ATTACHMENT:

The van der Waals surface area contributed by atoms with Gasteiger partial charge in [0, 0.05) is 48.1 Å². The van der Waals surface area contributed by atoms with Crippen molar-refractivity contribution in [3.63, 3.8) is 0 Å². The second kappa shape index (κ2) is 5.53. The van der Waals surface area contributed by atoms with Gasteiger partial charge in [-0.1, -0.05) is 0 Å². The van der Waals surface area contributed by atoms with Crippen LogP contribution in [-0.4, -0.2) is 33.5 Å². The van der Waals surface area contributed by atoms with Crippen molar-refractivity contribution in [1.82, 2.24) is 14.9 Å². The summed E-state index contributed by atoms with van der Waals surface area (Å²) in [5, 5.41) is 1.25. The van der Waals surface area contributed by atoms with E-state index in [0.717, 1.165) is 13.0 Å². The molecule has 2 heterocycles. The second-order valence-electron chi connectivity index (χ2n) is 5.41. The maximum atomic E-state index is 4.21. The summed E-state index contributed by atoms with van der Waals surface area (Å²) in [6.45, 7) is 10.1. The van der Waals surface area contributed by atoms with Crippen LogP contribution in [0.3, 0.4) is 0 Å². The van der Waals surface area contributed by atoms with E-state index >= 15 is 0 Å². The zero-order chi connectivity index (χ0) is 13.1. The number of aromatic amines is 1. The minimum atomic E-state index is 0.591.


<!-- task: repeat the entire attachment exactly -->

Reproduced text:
The van der Waals surface area contributed by atoms with Gasteiger partial charge in [0, 0.05) is 48.1 Å². The van der Waals surface area contributed by atoms with Crippen molar-refractivity contribution in [3.63, 3.8) is 0 Å². The second kappa shape index (κ2) is 5.53. The van der Waals surface area contributed by atoms with Gasteiger partial charge in [-0.1, -0.05) is 0 Å². The van der Waals surface area contributed by atoms with Crippen LogP contribution in [-0.4, -0.2) is 33.5 Å². The van der Waals surface area contributed by atoms with Crippen molar-refractivity contribution in [1.82, 2.24) is 14.9 Å². The summed E-state index contributed by atoms with van der Waals surface area (Å²) in [5, 5.41) is 1.25. The van der Waals surface area contributed by atoms with E-state index in [0.717, 1.165) is 13.0 Å². The molecule has 2 heterocycles. The second-order valence-electron chi connectivity index (χ2n) is 5.41. The maximum atomic E-state index is 4.21. The summed E-state index contributed by atoms with van der Waals surface area (Å²) in [6.45, 7) is 10.1. The van der Waals surface area contributed by atoms with Crippen LogP contribution in [0.3, 0.4) is 0 Å². The van der Waals surface area contributed by atoms with E-state index >= 15 is 0 Å². The zero-order chi connectivity index (χ0) is 13.1. The number of aromatic amines is 1. The minimum atomic E-state index is 0.591.